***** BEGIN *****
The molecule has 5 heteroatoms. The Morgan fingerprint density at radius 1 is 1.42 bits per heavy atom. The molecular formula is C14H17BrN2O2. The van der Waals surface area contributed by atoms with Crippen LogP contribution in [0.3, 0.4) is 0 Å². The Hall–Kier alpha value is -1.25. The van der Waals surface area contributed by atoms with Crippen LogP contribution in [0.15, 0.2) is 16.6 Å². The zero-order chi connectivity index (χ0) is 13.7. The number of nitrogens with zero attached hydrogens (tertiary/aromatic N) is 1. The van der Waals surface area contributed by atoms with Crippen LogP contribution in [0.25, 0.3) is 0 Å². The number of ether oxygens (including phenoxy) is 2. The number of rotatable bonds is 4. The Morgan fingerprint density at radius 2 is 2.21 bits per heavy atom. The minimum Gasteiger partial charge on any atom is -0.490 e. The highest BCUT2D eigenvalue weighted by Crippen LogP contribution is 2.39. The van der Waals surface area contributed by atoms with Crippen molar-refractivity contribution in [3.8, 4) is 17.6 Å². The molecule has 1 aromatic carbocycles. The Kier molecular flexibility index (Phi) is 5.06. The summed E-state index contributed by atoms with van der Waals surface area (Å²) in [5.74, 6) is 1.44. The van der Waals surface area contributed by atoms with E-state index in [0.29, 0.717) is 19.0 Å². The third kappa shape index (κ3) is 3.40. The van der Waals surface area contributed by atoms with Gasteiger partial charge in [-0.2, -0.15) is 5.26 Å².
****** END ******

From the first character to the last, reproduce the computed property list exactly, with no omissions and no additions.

The molecule has 5 heteroatoms. The Morgan fingerprint density at radius 1 is 1.42 bits per heavy atom. The molecular formula is C14H17BrN2O2. The van der Waals surface area contributed by atoms with Crippen LogP contribution in [0.3, 0.4) is 0 Å². The Hall–Kier alpha value is -1.25. The van der Waals surface area contributed by atoms with Crippen LogP contribution in [0.15, 0.2) is 16.6 Å². The zero-order chi connectivity index (χ0) is 13.7. The number of nitrogens with zero attached hydrogens (tertiary/aromatic N) is 1. The van der Waals surface area contributed by atoms with Crippen LogP contribution in [0.25, 0.3) is 0 Å². The number of ether oxygens (including phenoxy) is 2. The number of rotatable bonds is 4. The Morgan fingerprint density at radius 2 is 2.21 bits per heavy atom. The minimum Gasteiger partial charge on any atom is -0.490 e. The highest BCUT2D eigenvalue weighted by Crippen LogP contribution is 2.39. The van der Waals surface area contributed by atoms with Crippen molar-refractivity contribution in [3.8, 4) is 17.6 Å². The molecule has 1 aromatic carbocycles. The Kier molecular flexibility index (Phi) is 5.06. The summed E-state index contributed by atoms with van der Waals surface area (Å²) in [5.74, 6) is 1.44. The van der Waals surface area contributed by atoms with E-state index in [0.29, 0.717) is 19.0 Å². The third kappa shape index (κ3) is 3.40. The van der Waals surface area contributed by atoms with Gasteiger partial charge in [-0.2, -0.15) is 5.26 Å².